Senior Nutrition – What Seniors Say About Meals and Eating

    Published: 06-16-2009
    Views: 11,127
    Mary Alexander from Home Instead Senior Care talks about how our senior loved ones feel when it comes to meal time and eating.

    Mary Alexander: Hi! I am Mary Alexander from Home Instead Senior Care. Today I'm here in the Betty Crocker Kitchens talking about how our senior loved ones feel when it comes to meal time and eating.

    For most of us eating isn't just a matter of getting the nutrition we need to stay healthy, it is a social gathering where we share with others. Think about leisurely brunches, elaborate dinner parties or big holiday gatherings where extended families come together to celebrate.

    And on a more day-to-day basis, many families work hard to juggle busy schedules in order to create meal-time where everyone can be together. Meal time is a social event for many. There are others however who have a different less joyful experience when it comes to their daily meals and this can include our senior loved ones.

    In the United States approximately 40% of the population aged 75 and older, about some 6.

    6 million people live alone. These seniors face significant socialization challenges particularly related to the lack of shared meal-time experiences.

    Home Instead Senior Care conducted a first of its kind study to measure meal-time routines, challenges and preferences of seniors aged 75-plus who live by themselves in their own home or apartments.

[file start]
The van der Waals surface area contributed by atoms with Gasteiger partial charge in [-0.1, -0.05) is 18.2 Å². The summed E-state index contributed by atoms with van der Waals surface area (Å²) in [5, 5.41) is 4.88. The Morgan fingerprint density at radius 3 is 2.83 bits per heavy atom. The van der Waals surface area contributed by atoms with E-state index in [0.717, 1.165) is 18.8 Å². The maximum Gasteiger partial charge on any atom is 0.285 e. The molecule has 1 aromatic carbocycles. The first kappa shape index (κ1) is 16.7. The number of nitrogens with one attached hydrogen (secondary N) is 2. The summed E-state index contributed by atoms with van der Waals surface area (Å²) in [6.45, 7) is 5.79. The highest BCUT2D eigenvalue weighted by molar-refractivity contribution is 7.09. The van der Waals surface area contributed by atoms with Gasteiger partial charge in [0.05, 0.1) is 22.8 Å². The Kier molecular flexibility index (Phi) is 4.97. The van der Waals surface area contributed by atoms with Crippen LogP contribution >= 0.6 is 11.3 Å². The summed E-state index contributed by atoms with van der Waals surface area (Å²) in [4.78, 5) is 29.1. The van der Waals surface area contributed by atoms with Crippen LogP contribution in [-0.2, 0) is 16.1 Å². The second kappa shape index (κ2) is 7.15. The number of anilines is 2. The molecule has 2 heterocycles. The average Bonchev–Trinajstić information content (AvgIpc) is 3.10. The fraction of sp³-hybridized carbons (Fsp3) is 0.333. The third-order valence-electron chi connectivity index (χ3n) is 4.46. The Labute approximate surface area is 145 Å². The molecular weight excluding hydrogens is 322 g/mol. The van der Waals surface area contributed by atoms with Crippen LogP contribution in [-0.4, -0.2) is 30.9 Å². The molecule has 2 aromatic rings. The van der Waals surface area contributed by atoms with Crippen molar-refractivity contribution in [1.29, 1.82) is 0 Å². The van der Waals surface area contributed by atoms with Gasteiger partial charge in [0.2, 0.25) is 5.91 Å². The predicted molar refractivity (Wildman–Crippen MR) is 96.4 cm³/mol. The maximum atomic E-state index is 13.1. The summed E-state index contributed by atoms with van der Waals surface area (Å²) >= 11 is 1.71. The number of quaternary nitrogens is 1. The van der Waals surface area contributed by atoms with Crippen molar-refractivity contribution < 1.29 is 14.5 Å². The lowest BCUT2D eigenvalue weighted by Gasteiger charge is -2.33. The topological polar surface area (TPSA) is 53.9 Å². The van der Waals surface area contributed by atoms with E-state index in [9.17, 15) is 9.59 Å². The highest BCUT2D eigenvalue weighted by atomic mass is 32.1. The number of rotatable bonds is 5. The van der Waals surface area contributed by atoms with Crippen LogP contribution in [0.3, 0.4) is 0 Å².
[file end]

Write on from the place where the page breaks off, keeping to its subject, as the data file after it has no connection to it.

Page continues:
The result of this study shows that one in five seniors say he or she sometimes or most of the time, feels lonely with eating alone. In fact, they say their biggest meal time challenge is the lack of shared family experience.

    This lack of companionship is resulting in some 44% of seniors who live alone showing at least four warning signs of poor nutritional health. The survey also shows there are several other factors that are contributing to their lack of proper eating and good nutrition.

    Some seniors, approximately 23% have insufficient funds to buy the food they need. Others don't have access to transportation to get themselves to the grocery store on a regular basis. And for those who do shop, it's often easier for them to purchase foods that lack in good nutritional value.

    As you can see, there are a lot of seniors suffering from poor nutrition and struggling with meals.